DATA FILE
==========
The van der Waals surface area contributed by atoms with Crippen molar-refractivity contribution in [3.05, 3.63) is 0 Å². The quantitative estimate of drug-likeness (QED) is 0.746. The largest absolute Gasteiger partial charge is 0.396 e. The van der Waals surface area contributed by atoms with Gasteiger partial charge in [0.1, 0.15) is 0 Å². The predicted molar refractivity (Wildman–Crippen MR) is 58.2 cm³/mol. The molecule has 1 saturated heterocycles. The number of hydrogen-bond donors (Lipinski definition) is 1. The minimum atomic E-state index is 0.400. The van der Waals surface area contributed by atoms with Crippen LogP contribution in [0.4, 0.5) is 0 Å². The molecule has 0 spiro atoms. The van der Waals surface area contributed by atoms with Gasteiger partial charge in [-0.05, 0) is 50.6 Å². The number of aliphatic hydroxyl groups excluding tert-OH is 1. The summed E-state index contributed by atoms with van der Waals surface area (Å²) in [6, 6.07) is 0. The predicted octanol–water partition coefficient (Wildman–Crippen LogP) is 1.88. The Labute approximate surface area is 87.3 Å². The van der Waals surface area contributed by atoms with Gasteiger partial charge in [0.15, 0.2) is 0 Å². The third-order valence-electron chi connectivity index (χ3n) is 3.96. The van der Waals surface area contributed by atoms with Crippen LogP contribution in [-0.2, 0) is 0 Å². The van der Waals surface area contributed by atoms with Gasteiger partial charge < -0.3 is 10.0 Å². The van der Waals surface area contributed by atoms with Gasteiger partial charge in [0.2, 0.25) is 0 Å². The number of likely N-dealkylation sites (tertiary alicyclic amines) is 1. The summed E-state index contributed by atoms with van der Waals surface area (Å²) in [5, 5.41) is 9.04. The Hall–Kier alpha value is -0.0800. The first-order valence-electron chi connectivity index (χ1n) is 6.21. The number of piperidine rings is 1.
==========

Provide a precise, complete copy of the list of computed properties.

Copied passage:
The van der Waals surface area contributed by atoms with Crippen molar-refractivity contribution in [3.05, 3.63) is 0 Å². The quantitative estimate of drug-likeness (QED) is 0.746. The largest absolute Gasteiger partial charge is 0.396 e. The van der Waals surface area contributed by atoms with Gasteiger partial charge in [0.1, 0.15) is 0 Å². The predicted molar refractivity (Wildman–Crippen MR) is 58.2 cm³/mol. The molecule has 1 saturated heterocycles. The number of hydrogen-bond donors (Lipinski definition) is 1. The minimum atomic E-state index is 0.400. The van der Waals surface area contributed by atoms with Crippen LogP contribution in [0.4, 0.5) is 0 Å². The molecule has 0 spiro atoms. The van der Waals surface area contributed by atoms with Gasteiger partial charge in [-0.05, 0) is 50.6 Å². The number of aliphatic hydroxyl groups excluding tert-OH is 1. The summed E-state index contributed by atoms with van der Waals surface area (Å²) in [6, 6.07) is 0. The predicted octanol–water partition coefficient (Wildman–Crippen LogP) is 1.88. The Labute approximate surface area is 87.3 Å². The van der Waals surface area contributed by atoms with Gasteiger partial charge in [0.15, 0.2) is 0 Å². The third-order valence-electron chi connectivity index (χ3n) is 3.96. The van der Waals surface area contributed by atoms with Crippen LogP contribution in [-0.2, 0) is 0 Å². The van der Waals surface area contributed by atoms with Gasteiger partial charge < -0.3 is 10.0 Å². The van der Waals surface area contributed by atoms with Gasteiger partial charge in [0.2, 0.25) is 0 Å². The number of likely N-dealkylation sites (tertiary alicyclic amines) is 1. The summed E-state index contributed by atoms with van der Waals surface area (Å²) in [5, 5.41) is 9.04. The Hall–Kier alpha value is -0.0800. The first-order valence-electron chi connectivity index (χ1n) is 6.21. The number of piperidine rings is 1.